- OECD countries differ significantly in the way spending on tertiary education is shared between public and private sources of funding, and in the financial support they provide to students.
- Countries with high tuition fees tend to also be those where private entities other than households make a more significant contribution to funding tertiary institutions. By contrast, in countries with more progressive tax regimes, students often pay low or no tuition fees and have access to generous public subsidies for tertiary education, but then face high income tax rates.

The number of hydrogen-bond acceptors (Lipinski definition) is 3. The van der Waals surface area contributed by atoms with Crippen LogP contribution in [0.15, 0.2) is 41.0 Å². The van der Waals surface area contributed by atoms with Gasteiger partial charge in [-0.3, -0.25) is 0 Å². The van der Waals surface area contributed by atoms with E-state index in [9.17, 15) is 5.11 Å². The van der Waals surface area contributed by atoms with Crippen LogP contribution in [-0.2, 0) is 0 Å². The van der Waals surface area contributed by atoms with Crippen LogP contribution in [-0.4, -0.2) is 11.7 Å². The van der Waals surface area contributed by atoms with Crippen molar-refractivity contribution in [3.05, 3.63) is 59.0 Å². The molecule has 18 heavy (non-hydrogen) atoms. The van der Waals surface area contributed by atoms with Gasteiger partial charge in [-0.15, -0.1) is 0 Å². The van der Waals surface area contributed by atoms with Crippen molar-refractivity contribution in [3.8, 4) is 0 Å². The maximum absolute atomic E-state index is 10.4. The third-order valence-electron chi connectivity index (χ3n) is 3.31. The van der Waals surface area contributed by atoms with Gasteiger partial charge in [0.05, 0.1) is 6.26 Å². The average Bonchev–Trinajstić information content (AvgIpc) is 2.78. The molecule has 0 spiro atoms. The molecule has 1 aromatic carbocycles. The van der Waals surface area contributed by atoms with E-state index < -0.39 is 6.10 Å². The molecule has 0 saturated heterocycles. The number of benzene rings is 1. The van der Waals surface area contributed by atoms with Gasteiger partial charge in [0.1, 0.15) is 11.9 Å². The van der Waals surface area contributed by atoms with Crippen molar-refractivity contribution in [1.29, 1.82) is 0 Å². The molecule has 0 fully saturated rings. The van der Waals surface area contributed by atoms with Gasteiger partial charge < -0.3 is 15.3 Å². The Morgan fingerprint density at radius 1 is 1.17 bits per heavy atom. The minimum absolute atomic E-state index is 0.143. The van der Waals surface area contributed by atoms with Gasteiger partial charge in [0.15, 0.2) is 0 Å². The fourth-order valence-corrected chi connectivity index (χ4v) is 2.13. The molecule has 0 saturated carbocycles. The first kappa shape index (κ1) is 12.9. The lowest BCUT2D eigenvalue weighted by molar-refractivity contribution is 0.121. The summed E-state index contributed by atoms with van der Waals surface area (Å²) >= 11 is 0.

- An increasing number of OECD countries charge higher tuition fees for international students than for national students, and many also differentiate tuition fees by eld of education, largely because of the divergent returns on wages.
- In countries with high tuition fees, student financial support systems that offer all students loans with income-contingent repayments combined with means-tested grants can be an effective way to promote access and equity while sharing the costs of tertiary education between taxpayers and students.
Chosen excerpts by Job Market Monitor. Read the whole story at How much do tertiary students pay and what public support do they receive?